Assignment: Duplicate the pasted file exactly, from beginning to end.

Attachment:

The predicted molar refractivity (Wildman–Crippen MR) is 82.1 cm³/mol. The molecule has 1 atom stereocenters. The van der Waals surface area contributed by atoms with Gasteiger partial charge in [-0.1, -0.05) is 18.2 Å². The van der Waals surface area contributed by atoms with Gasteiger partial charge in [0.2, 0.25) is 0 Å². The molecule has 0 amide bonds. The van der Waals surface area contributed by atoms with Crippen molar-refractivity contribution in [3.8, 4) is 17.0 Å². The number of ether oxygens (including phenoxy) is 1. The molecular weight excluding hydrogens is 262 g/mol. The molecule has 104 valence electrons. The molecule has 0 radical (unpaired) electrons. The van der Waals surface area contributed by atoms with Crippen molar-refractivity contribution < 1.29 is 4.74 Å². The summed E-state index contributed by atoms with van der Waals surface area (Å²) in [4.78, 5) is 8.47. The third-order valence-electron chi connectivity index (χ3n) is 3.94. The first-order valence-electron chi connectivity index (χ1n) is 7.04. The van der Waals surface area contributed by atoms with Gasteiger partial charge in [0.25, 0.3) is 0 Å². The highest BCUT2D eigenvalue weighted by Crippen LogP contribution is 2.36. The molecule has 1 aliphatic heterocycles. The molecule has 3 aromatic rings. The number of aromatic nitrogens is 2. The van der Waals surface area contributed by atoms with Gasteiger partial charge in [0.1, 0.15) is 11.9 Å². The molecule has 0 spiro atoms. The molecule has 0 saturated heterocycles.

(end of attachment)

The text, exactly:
The predicted molar refractivity (Wildman–Crippen MR) is 82.1 cm³/mol. The molecule has 1 atom stereocenters. The van der Waals surface area contributed by atoms with Gasteiger partial charge in [-0.1, -0.05) is 18.2 Å². The van der Waals surface area contributed by atoms with Gasteiger partial charge in [0.2, 0.25) is 0 Å². The molecule has 0 amide bonds. The van der Waals surface area contributed by atoms with Crippen molar-refractivity contribution in [3.8, 4) is 17.0 Å². The number of ether oxygens (including phenoxy) is 1. The molecular weight excluding hydrogens is 262 g/mol. The molecule has 104 valence electrons. The molecule has 0 radical (unpaired) electrons. The van der Waals surface area contributed by atoms with Crippen molar-refractivity contribution < 1.29 is 4.74 Å². The summed E-state index contributed by atoms with van der Waals surface area (Å²) in [4.78, 5) is 8.47. The third-order valence-electron chi connectivity index (χ3n) is 3.94. The first-order valence-electron chi connectivity index (χ1n) is 7.04. The van der Waals surface area contributed by atoms with Gasteiger partial charge in [0.25, 0.3) is 0 Å². The highest BCUT2D eigenvalue weighted by Crippen LogP contribution is 2.36. The molecule has 1 aliphatic heterocycles. The molecule has 3 aromatic rings. The number of aromatic nitrogens is 2. The van der Waals surface area contributed by atoms with Gasteiger partial charge in [0.1, 0.15) is 11.9 Å². The molecule has 0 spiro atoms. The molecule has 0 saturated heterocycles.